The nice folks over at IDC let me take a look at IDC – Worldwide Application Development and Deployment: 2010 Predictions. I have a somewhat narrow focus (Decision Management) so only two are really in my zone. First, #10:
10. Decisioning Products Will Be Unified to Deliver a Decision Management Platform
This is obviously right up my alley and something you might expect me to agree strongly about. And, at some level, I do agree. I agree there is a natural synergy between business rules and analytics – analytic techniques can improve the rules being used and can provide predictions against which rules can be written while business rules make analytics actionable (something that showed up pretty strongly in the research I recently did for BeyeNetwork). I also agree that business rules and CEP (Complex Event Processing) overlap in terms of their use of executable rules to make decisions. More importantly the move to automate decisions is, for many companies, tightly coupled with a move to real-time. This makes thinking about event-driven architectures and event correlation a common parallel activity for organizations using business rules to automate decisions.
Where I am not sure is in the focus on a platform. I agree that we need these products to come together and we need folks to develop an effective decisioning or decision management platform. We already see this with IBM (with WebSphere Business Events, ILOG Rules and SPSS) and Pegasystems/Chordiant, while folks like Progress, Tibco and others are rapidly doing the same. What I don’t believe is that people will BUY a platform for some time. In 2010 and 2011 I think the vast majority of organizations acquiring decision management technology/platforms will do so in the context of a pre-configured or at least template-driven solution: Decision Management allowing claims automation or customer-centric 1:1 marketing or automated loan origination. Most folks I speak to are not yet at the point of realizing that a common decision management platform is something they need – they want the consequences of such a platform in terms of automated decisioning but they are not yet buying the platform.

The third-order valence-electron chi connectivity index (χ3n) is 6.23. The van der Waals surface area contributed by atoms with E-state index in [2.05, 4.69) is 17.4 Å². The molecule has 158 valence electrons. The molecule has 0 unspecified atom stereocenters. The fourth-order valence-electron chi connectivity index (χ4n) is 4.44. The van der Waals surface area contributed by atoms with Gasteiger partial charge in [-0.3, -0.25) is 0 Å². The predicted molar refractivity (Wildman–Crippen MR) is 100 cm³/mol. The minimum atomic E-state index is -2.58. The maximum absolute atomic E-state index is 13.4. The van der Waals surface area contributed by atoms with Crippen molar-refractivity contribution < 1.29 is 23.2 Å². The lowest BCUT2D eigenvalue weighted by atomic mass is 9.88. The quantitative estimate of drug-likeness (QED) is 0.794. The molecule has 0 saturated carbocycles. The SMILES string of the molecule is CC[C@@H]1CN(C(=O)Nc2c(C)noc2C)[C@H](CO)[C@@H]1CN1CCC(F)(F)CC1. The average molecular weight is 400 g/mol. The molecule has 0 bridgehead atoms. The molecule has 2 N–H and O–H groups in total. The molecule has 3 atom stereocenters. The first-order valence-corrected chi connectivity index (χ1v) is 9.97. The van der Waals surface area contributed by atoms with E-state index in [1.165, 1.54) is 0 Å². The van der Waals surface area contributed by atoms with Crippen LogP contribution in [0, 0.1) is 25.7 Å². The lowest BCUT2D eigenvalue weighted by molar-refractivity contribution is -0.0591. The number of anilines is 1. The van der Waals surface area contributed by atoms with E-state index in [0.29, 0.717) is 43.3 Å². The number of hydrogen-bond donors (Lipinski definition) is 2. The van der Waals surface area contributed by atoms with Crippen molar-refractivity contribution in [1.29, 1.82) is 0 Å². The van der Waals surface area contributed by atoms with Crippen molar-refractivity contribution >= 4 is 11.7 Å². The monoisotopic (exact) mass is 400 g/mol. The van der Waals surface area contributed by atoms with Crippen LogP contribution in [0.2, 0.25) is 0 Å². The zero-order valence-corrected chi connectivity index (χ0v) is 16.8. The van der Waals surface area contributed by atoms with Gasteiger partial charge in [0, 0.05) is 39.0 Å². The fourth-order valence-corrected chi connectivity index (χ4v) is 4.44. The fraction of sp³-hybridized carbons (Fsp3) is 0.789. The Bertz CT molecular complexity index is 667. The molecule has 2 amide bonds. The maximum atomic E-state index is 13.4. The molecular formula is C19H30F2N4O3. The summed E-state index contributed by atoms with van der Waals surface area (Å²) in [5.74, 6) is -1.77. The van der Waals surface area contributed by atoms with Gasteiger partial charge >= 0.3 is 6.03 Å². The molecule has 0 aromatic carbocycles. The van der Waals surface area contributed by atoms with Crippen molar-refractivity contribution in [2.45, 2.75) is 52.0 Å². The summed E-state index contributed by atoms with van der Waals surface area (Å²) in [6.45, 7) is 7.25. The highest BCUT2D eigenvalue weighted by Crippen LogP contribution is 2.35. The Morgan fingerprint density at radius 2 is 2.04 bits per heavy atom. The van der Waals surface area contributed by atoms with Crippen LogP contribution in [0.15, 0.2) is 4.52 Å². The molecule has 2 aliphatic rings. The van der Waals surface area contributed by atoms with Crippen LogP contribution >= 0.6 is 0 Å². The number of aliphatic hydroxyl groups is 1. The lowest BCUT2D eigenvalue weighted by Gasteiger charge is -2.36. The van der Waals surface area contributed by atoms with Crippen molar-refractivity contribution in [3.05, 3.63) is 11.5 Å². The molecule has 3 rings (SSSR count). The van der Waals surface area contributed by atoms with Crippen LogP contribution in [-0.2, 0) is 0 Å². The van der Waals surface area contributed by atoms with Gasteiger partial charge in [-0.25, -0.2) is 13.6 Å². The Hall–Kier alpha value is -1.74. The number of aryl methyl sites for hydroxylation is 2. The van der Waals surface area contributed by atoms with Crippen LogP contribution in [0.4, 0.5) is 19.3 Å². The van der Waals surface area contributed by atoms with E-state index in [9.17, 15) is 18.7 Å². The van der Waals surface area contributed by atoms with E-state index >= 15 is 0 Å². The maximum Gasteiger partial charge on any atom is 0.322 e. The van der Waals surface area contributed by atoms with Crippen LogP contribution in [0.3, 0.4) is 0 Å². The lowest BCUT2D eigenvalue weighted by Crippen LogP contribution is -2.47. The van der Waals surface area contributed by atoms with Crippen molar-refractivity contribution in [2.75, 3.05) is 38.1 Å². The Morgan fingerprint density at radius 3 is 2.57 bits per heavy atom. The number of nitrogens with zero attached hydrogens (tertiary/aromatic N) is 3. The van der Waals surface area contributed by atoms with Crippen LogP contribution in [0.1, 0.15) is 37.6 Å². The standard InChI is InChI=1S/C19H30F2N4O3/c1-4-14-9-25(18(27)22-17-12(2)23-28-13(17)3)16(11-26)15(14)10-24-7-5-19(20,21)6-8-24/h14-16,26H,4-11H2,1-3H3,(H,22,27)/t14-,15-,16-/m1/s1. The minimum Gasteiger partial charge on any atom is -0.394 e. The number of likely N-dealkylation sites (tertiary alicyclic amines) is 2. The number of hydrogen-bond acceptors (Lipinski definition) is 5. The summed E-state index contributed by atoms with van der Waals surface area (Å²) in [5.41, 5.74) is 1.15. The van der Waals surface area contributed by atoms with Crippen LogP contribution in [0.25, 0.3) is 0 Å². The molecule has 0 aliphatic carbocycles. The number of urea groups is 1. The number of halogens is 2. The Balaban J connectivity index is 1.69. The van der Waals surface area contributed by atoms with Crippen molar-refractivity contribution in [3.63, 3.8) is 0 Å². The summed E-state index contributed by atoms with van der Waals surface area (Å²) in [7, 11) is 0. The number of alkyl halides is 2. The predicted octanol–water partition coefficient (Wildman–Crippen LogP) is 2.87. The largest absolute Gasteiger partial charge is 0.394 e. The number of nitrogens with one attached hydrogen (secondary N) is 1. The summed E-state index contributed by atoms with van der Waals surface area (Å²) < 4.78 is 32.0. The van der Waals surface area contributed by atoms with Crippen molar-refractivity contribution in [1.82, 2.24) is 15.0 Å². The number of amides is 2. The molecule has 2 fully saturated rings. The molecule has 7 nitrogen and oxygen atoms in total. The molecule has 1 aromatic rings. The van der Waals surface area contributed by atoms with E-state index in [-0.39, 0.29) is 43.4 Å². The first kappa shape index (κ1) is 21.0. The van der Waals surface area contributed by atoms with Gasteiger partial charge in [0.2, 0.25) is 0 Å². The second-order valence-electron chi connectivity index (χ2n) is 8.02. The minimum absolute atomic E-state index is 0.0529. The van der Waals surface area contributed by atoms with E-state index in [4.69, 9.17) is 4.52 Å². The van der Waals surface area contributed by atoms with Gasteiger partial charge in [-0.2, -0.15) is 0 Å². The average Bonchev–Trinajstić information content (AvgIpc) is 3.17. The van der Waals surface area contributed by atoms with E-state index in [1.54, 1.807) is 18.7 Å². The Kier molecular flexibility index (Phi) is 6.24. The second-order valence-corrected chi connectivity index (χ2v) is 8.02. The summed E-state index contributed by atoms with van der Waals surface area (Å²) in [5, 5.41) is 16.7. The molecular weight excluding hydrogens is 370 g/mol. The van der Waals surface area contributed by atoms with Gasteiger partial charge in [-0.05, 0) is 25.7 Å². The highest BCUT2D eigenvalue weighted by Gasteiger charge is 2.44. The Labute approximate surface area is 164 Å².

The other interesting one for me was
6. Configuration-Based Development Becomes an Important New Pattern for Application Development
I would say that any real configuration-based approach to development requires business rules to allow for the “configuration” of logic. If you use code or macros you are just going to add complexity or limit the configurability to simple stuff. At least, without rules/automated decisions, a configuration-based approach is going to be largely constrained to CRUD (Create, Read, Update, Delete) and some workflow. This of course is the problem with many current ERP/CRM systems – they are as dumb as toast: all they do is manage the data and tell people when a decision is required. To be a “smart (enough) system” as Neil and I put it, they need to do more. If your configuration based approach cannot “stray too far from the ER [entity-relationship] model” as IDC puts it then it is going to create new, but still dumb, applications.
Finally, I also checked out the list of development technologies that companies listed as most likely to be used more next year. As an absolute percentage of responders, web development tools, app servers and messaging technologies were top. But if you only included those in each category those who were using the technology already, analytics and data warehousing leaped to the top. Lots of people are not using analytics, but those that are plan to use it a lot more next year. Perhaps those already getting an analytic edge expect to do so more while those who don’t get analytics will keep on not getting it 🙂 Food for thought.
It’s an interesting set of predictions (the other 8 are interesting too, just not in my space) and you can get the report here.